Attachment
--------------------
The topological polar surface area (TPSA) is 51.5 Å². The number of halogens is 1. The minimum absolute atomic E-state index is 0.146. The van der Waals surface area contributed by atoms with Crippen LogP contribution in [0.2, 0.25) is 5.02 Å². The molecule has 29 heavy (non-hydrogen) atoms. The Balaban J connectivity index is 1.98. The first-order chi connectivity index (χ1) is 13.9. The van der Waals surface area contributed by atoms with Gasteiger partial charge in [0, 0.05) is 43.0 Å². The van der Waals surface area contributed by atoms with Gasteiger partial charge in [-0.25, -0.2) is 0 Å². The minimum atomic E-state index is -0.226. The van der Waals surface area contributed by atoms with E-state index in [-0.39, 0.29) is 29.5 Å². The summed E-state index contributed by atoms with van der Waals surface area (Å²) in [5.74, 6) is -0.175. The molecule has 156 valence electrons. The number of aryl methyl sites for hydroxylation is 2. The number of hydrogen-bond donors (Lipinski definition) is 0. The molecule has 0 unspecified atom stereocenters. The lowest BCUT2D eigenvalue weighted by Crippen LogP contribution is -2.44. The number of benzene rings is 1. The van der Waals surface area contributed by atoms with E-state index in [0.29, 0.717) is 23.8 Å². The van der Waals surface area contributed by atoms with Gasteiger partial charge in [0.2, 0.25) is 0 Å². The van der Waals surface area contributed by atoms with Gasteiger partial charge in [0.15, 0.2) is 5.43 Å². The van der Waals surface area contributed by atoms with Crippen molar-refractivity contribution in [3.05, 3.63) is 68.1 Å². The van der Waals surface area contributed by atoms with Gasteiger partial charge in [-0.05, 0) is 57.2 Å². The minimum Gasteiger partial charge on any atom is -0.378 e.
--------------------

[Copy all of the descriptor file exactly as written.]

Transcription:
The topological polar surface area (TPSA) is 51.5 Å². The number of halogens is 1. The minimum absolute atomic E-state index is 0.146. The van der Waals surface area contributed by atoms with Crippen LogP contribution in [0.2, 0.25) is 5.02 Å². The molecule has 29 heavy (non-hydrogen) atoms. The Balaban J connectivity index is 1.98. The first-order chi connectivity index (χ1) is 13.9. The van der Waals surface area contributed by atoms with Gasteiger partial charge in [0, 0.05) is 43.0 Å². The van der Waals surface area contributed by atoms with Gasteiger partial charge in [-0.25, -0.2) is 0 Å². The minimum atomic E-state index is -0.226. The van der Waals surface area contributed by atoms with E-state index in [-0.39, 0.29) is 29.5 Å². The summed E-state index contributed by atoms with van der Waals surface area (Å²) in [5.74, 6) is -0.175. The molecule has 156 valence electrons. The number of aryl methyl sites for hydroxylation is 2. The number of hydrogen-bond donors (Lipinski definition) is 0. The molecule has 0 unspecified atom stereocenters. The lowest BCUT2D eigenvalue weighted by Crippen LogP contribution is -2.44. The number of benzene rings is 1. The van der Waals surface area contributed by atoms with E-state index in [0.29, 0.717) is 23.8 Å². The van der Waals surface area contributed by atoms with Gasteiger partial charge in [0.2, 0.25) is 0 Å². The van der Waals surface area contributed by atoms with Gasteiger partial charge in [0.15, 0.2) is 5.43 Å². The van der Waals surface area contributed by atoms with Crippen molar-refractivity contribution in [3.05, 3.63) is 68.1 Å². The van der Waals surface area contributed by atoms with Gasteiger partial charge in [-0.05, 0) is 57.2 Å². The minimum Gasteiger partial charge on any atom is -0.378 e.